Groupthink: A Paradoxical Type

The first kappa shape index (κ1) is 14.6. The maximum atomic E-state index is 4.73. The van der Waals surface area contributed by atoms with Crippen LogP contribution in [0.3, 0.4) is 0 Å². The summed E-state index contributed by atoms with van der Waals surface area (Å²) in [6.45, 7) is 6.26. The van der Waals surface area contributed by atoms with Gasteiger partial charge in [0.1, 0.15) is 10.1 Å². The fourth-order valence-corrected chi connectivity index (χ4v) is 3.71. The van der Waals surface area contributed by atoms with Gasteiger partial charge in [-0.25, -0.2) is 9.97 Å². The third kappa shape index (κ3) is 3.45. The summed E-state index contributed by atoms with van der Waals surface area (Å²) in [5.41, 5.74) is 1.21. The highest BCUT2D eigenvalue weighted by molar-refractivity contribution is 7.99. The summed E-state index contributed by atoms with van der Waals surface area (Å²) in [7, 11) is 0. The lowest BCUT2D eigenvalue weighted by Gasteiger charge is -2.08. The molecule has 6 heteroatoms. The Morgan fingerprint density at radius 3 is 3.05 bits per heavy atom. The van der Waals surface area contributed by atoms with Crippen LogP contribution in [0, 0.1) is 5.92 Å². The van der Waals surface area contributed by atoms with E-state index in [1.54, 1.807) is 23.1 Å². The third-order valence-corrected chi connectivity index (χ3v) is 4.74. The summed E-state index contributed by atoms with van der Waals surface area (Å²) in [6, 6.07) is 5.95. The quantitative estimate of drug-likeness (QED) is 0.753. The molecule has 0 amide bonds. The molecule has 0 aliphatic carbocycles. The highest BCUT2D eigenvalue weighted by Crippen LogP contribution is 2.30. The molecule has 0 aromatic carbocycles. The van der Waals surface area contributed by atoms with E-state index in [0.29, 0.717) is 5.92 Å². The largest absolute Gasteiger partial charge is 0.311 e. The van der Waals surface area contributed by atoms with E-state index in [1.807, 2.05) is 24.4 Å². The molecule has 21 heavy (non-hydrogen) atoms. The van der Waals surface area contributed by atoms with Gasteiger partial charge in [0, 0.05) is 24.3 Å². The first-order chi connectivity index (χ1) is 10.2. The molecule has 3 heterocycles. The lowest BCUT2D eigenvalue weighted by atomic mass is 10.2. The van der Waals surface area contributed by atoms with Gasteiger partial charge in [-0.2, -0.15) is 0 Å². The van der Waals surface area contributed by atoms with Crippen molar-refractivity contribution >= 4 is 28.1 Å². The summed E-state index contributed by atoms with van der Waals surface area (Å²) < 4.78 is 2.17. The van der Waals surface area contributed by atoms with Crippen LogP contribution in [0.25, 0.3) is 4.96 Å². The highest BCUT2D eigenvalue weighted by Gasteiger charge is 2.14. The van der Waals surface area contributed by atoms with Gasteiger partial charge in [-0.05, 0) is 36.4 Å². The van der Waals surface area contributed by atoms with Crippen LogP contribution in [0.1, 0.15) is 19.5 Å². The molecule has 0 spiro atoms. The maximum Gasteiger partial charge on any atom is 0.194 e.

A recurrent theme in this blog is that one cannot understand repetitive self-destructing, self-defeating, or self-subverting behavior without reference to group dynamics. Because of the forces of kin selection, we are all biological predisposed to sacrifice our own needs/ideas/happiness in order to fit into the various kin and ethnic groups to which we belong - although we can all override this tendency and face the consequences if we so desire. Part of the way we fit ourselves into any group is to pretend to subscribe to the validity of the rules and ideas shared by the other members of our group: what is today called groupthink.I recently came across an idea about a peculiar and almost paradoxical phenomenon which is one interesting manifestation of groupthink. It is known as the Abilene Paradox, first described by Jerry P. Harvey in 1974. It is similar to my idea about what is going on with members of couples embroiled in repetitive dysfunctional relationships. Members of such couples almost always assume that it's the partner, not they, who want and need their relationship to continue in its current miserable form (cross motive reading).As described by Harvey, the Abilene Paradox is based on a personal experience in which his family all agreed to travel over 50 miles in extreme heat and in a non-air conditioned car in order to eat at a restaurant in Abilene, Texas. In reality, not a single member of the family actually wanted to take this trip when someone suggested it. However, every single one of them mistakenly believed that all the other family members were in favor of going. And so they all went, and they all were miserable for the entire trip.This is sort of the inverse of the situation in which an individual who has reservations about a group decision goes along with a group on some idea or project when the other members all, in fact, do think it's a good idea. The end result in each case is of course exactly the same: everyone goes along with the idea. In many such cases, the altruistic intention backfires and ends up harming everyone.Going along to get along in a business atmosphere, as mentioned in a previous post, can eventually lead to the demise of an entire business. Harvey also discussed the Watergate scandal as another example of a situation in which everyone went along with an idea that they mostly all knew was a terrible one, because that was what they thought everyone else wanted them to do.Sometimes, what fools these mortals be.

 
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